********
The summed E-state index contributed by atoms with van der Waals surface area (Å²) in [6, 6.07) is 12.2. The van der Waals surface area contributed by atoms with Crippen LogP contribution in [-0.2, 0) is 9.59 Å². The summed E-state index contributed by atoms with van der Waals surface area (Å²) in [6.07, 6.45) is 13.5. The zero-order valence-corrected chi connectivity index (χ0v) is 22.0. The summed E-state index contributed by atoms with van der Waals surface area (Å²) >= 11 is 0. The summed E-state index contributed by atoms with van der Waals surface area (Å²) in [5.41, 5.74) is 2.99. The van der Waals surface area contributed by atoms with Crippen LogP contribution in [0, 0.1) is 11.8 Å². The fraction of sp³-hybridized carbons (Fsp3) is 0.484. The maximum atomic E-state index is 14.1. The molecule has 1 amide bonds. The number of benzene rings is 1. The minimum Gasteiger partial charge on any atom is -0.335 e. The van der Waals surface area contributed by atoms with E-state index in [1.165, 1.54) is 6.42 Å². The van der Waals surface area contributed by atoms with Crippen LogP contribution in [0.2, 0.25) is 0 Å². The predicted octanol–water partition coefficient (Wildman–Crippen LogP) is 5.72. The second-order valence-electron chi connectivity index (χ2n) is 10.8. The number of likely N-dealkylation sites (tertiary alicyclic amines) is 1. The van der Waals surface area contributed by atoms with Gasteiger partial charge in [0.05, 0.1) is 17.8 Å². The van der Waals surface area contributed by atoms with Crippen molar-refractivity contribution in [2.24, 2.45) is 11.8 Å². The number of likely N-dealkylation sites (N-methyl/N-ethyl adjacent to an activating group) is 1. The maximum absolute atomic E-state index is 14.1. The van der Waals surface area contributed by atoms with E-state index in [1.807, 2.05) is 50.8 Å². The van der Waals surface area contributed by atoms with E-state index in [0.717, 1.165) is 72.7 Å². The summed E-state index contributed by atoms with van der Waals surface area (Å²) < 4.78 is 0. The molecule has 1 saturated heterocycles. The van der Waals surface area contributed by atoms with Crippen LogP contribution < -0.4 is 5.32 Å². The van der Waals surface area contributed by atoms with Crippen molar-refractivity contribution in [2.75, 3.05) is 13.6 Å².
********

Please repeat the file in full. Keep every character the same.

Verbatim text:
The summed E-state index contributed by atoms with van der Waals surface area (Å²) in [6, 6.07) is 12.2. The van der Waals surface area contributed by atoms with Crippen LogP contribution in [-0.2, 0) is 9.59 Å². The summed E-state index contributed by atoms with van der Waals surface area (Å²) in [6.07, 6.45) is 13.5. The zero-order valence-corrected chi connectivity index (χ0v) is 22.0. The summed E-state index contributed by atoms with van der Waals surface area (Å²) >= 11 is 0. The summed E-state index contributed by atoms with van der Waals surface area (Å²) in [5.41, 5.74) is 2.99. The van der Waals surface area contributed by atoms with Crippen LogP contribution in [0, 0.1) is 11.8 Å². The fraction of sp³-hybridized carbons (Fsp3) is 0.484. The maximum atomic E-state index is 14.1. The molecule has 1 amide bonds. The number of benzene rings is 1. The minimum Gasteiger partial charge on any atom is -0.335 e. The van der Waals surface area contributed by atoms with E-state index in [1.165, 1.54) is 6.42 Å². The van der Waals surface area contributed by atoms with Crippen LogP contribution in [0.2, 0.25) is 0 Å². The predicted octanol–water partition coefficient (Wildman–Crippen LogP) is 5.72. The second-order valence-electron chi connectivity index (χ2n) is 10.8. The number of likely N-dealkylation sites (tertiary alicyclic amines) is 1. The van der Waals surface area contributed by atoms with Gasteiger partial charge in [0.05, 0.1) is 17.8 Å². The van der Waals surface area contributed by atoms with Crippen molar-refractivity contribution in [2.24, 2.45) is 11.8 Å². The number of likely N-dealkylation sites (N-methyl/N-ethyl adjacent to an activating group) is 1. The maximum absolute atomic E-state index is 14.1. The van der Waals surface area contributed by atoms with E-state index in [1.807, 2.05) is 50.8 Å². The van der Waals surface area contributed by atoms with E-state index in [0.717, 1.165) is 72.7 Å². The summed E-state index contributed by atoms with van der Waals surface area (Å²) < 4.78 is 0. The molecule has 1 saturated heterocycles. The van der Waals surface area contributed by atoms with Crippen LogP contribution < -0.4 is 5.32 Å². The van der Waals surface area contributed by atoms with Crippen molar-refractivity contribution in [2.75, 3.05) is 13.6 Å².